William Empson, volume 2: Against the Christians, by John Haffenden

Wisdom and weirdness

Fred Inglis
Friday 19 January 2007 01:00 GMT

The story so far: in the first volume of John Haffenden's biography, William Empson was born in 1906, became a dazzling scholar and poet at Cambridge, was sent down for possessing contraceptives, drank his way around literary London, published two subject-changing books, taught in China after the Japanese invasion and got out with Boys' Own Paper adventures, returning home in 1939 after having stopped off in Los Angeles to go to a park and have a good scream.

Empson joined the BBC in the overseas service, where naturally he acted as Chinese Editor and, working alongside George Orwell, made cultural propaganda of an unvarnished kind, in any case expressive of his fiercely honest and generous nature. In 1941 he married Hetta, a beautiful Boer and ardently Communist sculptor, Empson's wife for 43 years and mistress to uncounted applicants, some procured by her always complaisant husband. In 1947, accompanied by two sons, the family went to Peking where Empson taught as dedicatedly as he and his wife drank gut-rot Chinese wine and "voddy", and where in 1948 the city was besieged by the Communists. He stayed on as the People's Republic was inaugurated, until 1952 when, after the Korean Settlement, the Americans more or less forbade anybody to talk to the Chinese.

Haffenden, as always, is scrupulously detailed in showing how Empson, a gentlemanly English Leftist, greeted the revolution in a characteristically open-hearted, innocent way. He defended it and its victims, and when later he made up a few of the large holes in his income by teaching in the US, he was at pains "to give a good political scolding" to America about China.

Often mumbling and inaudible in his lectures, speaking a Wykhamist-and-clubland argot, sudden and swooping in his exhilarating curves of thought, frequently tight in public, he nonetheless captivated the students. After assuming for 18 years the Chair of English at Sheffield, he won from his colleagues absolute esteem, slightly fearful loyalty, and a proper deference towards his achievements.

Haffenden is splendid on these latter, threading them along Empson's monomaniac theme of anti-Christianity. That magnificent book, The Structure of Complex Words, pre-empted the argument of J L Austin's revolution in linguistic philosophy, but time and again the force of the exemplary words - fool, dog, rogue, honest, wit, sense offer an unnerving sample - is also analysed to discover mischievous meanings, subversive alike of Church and State.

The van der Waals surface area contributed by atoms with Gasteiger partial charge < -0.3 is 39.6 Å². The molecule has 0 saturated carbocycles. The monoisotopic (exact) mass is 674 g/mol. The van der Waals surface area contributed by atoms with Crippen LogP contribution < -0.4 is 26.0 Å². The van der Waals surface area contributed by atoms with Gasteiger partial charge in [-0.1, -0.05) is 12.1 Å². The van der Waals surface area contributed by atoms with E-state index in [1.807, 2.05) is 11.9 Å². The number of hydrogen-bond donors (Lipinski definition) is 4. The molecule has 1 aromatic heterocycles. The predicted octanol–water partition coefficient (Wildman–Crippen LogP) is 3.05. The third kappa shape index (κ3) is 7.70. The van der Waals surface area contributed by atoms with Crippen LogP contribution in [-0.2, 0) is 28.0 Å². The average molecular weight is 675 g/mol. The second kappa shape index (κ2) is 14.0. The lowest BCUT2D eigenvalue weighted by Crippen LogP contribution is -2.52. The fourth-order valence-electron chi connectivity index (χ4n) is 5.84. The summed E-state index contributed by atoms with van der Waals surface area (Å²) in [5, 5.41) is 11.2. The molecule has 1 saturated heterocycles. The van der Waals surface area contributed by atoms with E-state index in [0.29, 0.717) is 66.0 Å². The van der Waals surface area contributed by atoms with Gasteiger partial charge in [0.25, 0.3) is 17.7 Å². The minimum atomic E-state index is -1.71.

In a wonderful essay on John Donne, he rebuts those pedants who would make Donne a mere virtuoso of figures of speech, and finds his greatness in the way his poetry so vividly dramatises the balance of tense oppositions between belief and feeling. Hence Empson's assault on God in Milton's God, where with such daring and percipience he proves Blake right: that "Milton was of the devil's party without knowing it".

It was a lifelong campaign, and it matched his mind to his morality. For his innocence and his tolerance of human oddity were revolted by the primitive heart of Christianity and its hideous emblem. Those same virtues extended far beyond most people's limits to the way he permitted Hetta all her lovers, to the extent of seeing her off to join one in Hong Kong, and welcoming her back plus another son not his own. Order, for Empson, reposed in the art of his own verse, and ease in the regardless squalor and consistent devotion of domestic life; both expressions of an unshaken, unsharable ethics.

Throughout his mammoth work, Haffenden keeps up his equable manner, describing with the same calm raging quarrels at drunken parties and the subtle turns of readings of Coleridge. Yet to register Empson's weirdness of character, a touch of hysterical laughter is surely called for. There was, for a start, the grotesquerie of his beard, a star-shaped fan below his chin, or his demure request to a young colleague that he be allowed to kiss his member, or a typical menu for guests in "the Burrow", his filthy basement flat: hard-boiled egg in bottled curry sauce followed by a doughnut soused in condensed milk, plus a tumbler of Japanese whisky.

Biography is a dominant form these days, and Haffenden's is one of the best. A story in a history is probably the best way we have for grasping a corner of the globe. Yet this mighty work somehow fails to place its extraordinary subject against the moral horizon which would give him meaning. Haffenden, omniscient and stylish, is yet like a sculptor who, failing to find the shape within the stone, can only deliver a mountain of chippings, and leave them to fall into their own pattern.

Fred Inglis is writing the life of RG Collingwood

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